At the end of 2025, significant tax cuts are expiring that were passed under the Trump administration through the Tax Cuts and Jobs Act (TCJA), often called the Trump tax cuts. Unless a new law is passed to amend the tax code, tax rates in 2026 will return to what they were before the TCJA passed.
The TCJA tax cuts included a change in the standard deduction, which saved retirees from having to itemize their deductions; estate tax exemptions that saved people passing on their estates to heirs from paying high taxes; and changes in how charitable donations are taxed.
While everyone will feel some aspect of these expiring cuts, baby boomers who are planning to retire may find themselves facing the biggest tax repercussions. Tax experts explain what these expiring cuts mean for boomers closing in on their retirement.
Boomers Will Be Subject To Higher Tax Rates in 2026
The expiration of Trump-era tax cuts will likely have a significant impact on boomers who are planning to retire soon, according to Dana Ronald, CEO of Tax Crisis Institute. “As of now, the individual tax rates are at historically low levels under the TCJA. But once the legislation expires, boomers can expect to pay higher taxes in 2026 and beyond,” he said.
Retirees who rely on fixed incomes and have limited options to increase their income will feel this pinch the most. “Higher taxes mean less disposable income, greatly impacting their overall financial plan and retirement goals,” Ronald said.
Social Security Benefits May Face Threat
The expiration of tax cuts can also affect Social Security benefits for retirees, Ronald warned. “Under the TCJA, up to 85% of Social Security benefits are exempt from federal taxes. However, once the legislation expires, this exemption may also change, resulting in higher taxable income for boomers.”
To ameliorate these issues, Ronald suggested that baby boomers consider converting traditional IRAs to Roth IRAs, which are not subject to required minimum distributions and offer tax-free withdrawals. “This can help reduce taxable income in retirement and provide more control over when and how taxes are paid,” he said.
Another strategy is diversifying retirement income by utilizing tax-free sources such as health savings accounts (HSAs) or life insurance policies with cash value. This can help lower taxable income in retirement and provide additional financial stability.
Impact on Required Minimum Distributions Will Change
The expiration of lowered tax rates can also affect the taxability of required minimum distributions (RMDs) from retirement accounts, said Skyler Fernandes, financial expert at VU Venture Partners. “Retirees may need to adapt their RMD strategies to minimize the impact of higher tax rates on these mandatory distributions.”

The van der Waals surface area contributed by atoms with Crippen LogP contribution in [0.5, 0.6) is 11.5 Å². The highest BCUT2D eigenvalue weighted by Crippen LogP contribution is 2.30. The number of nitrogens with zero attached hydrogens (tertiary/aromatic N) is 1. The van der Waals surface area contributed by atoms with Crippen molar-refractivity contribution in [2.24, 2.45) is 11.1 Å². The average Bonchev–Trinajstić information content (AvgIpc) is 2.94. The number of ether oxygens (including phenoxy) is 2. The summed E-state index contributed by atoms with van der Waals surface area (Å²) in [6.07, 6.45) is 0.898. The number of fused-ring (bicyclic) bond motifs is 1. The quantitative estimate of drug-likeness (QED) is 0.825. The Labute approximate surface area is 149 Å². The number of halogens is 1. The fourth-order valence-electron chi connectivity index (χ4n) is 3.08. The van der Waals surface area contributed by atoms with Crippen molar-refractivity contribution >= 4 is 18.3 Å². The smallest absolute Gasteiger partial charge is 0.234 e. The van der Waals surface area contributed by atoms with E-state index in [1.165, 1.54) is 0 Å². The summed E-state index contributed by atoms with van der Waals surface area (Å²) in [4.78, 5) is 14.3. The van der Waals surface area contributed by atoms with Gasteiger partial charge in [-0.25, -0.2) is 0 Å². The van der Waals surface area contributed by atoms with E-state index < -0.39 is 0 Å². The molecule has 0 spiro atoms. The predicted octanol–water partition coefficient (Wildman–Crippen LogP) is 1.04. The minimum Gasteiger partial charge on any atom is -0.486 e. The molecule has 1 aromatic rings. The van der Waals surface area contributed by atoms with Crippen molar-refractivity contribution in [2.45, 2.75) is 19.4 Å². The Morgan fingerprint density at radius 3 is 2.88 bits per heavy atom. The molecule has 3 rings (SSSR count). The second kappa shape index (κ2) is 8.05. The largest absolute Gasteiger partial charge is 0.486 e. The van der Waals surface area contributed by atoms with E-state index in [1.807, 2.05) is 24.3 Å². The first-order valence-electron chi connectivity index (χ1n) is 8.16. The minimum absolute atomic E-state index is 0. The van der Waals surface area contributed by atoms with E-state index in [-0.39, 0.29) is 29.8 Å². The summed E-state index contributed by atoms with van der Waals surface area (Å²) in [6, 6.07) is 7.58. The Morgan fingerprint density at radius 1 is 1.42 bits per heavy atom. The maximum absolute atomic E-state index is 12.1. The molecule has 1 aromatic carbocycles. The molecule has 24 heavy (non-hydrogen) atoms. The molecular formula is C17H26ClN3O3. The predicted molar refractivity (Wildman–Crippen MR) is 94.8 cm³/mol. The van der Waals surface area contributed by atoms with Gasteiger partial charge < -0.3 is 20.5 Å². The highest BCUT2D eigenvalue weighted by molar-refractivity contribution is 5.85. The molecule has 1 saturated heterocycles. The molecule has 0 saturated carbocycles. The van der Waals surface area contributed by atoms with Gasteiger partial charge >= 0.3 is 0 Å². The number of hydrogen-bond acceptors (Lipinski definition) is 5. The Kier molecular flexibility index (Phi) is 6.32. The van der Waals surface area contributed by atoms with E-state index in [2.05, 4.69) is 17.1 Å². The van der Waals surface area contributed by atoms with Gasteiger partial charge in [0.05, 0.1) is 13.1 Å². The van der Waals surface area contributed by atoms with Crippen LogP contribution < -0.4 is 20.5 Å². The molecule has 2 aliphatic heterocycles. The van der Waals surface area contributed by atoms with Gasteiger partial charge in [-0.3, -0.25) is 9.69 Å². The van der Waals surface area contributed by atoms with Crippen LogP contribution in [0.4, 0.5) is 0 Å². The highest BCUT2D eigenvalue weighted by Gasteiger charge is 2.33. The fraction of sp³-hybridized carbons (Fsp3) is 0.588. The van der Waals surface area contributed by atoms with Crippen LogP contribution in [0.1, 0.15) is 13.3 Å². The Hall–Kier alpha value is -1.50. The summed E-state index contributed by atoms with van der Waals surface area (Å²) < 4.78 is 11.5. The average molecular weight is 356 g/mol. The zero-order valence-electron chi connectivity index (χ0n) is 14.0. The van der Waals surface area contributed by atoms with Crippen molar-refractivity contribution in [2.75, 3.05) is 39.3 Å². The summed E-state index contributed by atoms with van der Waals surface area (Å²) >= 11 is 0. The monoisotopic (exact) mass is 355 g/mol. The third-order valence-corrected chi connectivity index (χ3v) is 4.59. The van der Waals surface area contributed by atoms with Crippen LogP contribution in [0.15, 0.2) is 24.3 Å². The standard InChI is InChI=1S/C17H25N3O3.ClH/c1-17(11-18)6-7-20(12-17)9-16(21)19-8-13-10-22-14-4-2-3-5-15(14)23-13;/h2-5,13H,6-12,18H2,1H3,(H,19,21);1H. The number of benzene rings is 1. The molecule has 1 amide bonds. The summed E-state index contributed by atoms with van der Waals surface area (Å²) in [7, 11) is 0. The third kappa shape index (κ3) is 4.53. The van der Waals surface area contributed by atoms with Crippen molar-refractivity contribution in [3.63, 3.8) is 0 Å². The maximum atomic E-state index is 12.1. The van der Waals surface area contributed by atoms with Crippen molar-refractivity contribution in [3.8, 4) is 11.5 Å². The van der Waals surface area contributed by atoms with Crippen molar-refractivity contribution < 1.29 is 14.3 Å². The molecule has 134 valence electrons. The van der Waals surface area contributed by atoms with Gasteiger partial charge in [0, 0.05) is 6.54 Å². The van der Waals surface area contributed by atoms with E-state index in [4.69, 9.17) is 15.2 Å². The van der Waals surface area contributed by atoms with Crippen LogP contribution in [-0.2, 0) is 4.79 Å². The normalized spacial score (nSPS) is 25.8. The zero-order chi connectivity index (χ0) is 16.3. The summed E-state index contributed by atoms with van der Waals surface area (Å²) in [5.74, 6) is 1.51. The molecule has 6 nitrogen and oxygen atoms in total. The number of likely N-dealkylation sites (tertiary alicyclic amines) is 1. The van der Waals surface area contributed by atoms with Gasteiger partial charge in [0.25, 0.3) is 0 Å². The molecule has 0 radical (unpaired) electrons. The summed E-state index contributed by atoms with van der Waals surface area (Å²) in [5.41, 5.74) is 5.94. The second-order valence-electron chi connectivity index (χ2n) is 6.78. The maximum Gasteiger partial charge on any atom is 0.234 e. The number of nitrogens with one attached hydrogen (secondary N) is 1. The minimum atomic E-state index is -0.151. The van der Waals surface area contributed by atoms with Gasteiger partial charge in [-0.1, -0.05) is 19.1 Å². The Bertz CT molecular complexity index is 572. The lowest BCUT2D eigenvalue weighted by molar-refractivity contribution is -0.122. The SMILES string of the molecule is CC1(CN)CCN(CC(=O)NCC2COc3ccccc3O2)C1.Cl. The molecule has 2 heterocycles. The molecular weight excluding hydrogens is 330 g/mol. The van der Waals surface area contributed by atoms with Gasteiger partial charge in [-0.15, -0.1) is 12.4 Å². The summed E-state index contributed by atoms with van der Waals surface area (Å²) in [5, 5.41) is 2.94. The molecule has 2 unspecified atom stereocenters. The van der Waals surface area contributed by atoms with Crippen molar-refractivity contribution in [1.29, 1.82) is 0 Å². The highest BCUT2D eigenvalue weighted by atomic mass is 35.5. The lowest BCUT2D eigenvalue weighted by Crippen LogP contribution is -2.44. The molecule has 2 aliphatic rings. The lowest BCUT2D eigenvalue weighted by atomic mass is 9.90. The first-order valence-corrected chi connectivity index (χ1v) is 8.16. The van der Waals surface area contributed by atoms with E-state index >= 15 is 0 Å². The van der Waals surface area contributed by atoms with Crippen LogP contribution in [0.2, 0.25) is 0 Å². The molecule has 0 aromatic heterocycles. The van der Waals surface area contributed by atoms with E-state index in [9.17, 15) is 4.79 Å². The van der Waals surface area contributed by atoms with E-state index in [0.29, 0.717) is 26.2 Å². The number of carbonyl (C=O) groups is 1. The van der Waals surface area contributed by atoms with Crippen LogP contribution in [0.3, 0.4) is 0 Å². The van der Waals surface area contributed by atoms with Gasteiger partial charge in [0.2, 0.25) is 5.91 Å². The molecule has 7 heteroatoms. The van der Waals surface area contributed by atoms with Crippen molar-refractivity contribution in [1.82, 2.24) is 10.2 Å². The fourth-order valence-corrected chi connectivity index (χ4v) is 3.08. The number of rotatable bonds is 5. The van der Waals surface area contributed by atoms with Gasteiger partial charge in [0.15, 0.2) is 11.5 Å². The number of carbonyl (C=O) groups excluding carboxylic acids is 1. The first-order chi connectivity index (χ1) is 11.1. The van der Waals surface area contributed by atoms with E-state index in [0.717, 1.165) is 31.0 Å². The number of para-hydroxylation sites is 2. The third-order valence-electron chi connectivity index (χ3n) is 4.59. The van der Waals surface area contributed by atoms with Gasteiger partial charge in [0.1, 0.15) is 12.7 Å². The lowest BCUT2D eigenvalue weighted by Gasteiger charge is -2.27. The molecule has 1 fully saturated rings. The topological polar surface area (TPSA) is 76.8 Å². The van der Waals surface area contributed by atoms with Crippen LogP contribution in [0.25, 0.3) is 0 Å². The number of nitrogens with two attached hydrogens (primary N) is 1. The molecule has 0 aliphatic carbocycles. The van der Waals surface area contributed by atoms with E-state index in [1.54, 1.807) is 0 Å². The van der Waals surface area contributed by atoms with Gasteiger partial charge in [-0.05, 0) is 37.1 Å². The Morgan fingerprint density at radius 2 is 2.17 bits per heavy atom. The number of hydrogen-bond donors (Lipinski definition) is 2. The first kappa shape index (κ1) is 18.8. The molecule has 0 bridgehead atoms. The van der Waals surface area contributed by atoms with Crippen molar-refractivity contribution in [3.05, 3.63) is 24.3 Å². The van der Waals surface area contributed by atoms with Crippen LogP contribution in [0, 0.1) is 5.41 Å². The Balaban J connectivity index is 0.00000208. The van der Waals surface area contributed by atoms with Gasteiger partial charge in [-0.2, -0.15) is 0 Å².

Revised Estate Planning Considerations
Boomers should also assess how the changing tax landscape affects their estate planning, Fernandes said. “The return to higher tax rates could influence gifting strategies, inheritance planning and the timing of wealth transfers.”
A Shift in Retirement Income Sources
Retirees may need to revisit their retirement income mix, as well, Fernandes recommended. “Diversifying income sources, such as utilizing annuities or other tax-efficient investments, can help manage future tax liability and provide a steady stream of income in retirement.”
A Return to Itemized Deductions
The expiration of TCJA tax cuts for individuals will reduce the standard deduction Americans of any age can claim, which will force all taxpayers to reassess their spending habits and expenses, said Jake Hill, CEO of DebtHammer. However, this and several other changes will especially impact retiring boomers, who will be relying on fixed retirement incomes by the time TCJA expires in 2025.
“This standard deduction change simplified the tax-filing process for many, but boomers may find themselves having to revert back to itemizing deductions to maximize their tax breaks in 2025 and beyond,” he said.
Reduce Financial Security
The expiring tax cuts could act like a “tax time bomb” that could “devastate the financial security” that boomers may have thought they had, according to Jude Wilson, chief financial strategist for Centrus Financial Strategies. He recommended that retirees look for ways to make additional charitable contributions, maximize mortgage interest deductions or utilize other tax-advantaged strategies.
“If all your money is in tax-deferred accounts, the amount you see in your portfolio is NOT what you have to spend. With the right tax strategies in place, you can change your financial reality and legally pay less in taxes.”
Keep Making Retirement Contributions
It’s important to keep making retirement contributions to 401(k)s, IRAs, Roth IRAs and other retirement vehicles to reduce taxable income, Wilson said.
“Take inventory of your retirement accounts. Do you have 401K(s) from previous jobs that can be rolled over to an IRA and converted to a Roth IRA to lock in today’s low tax rates? This simple solution could shield you from possible tax increases in 2025.”
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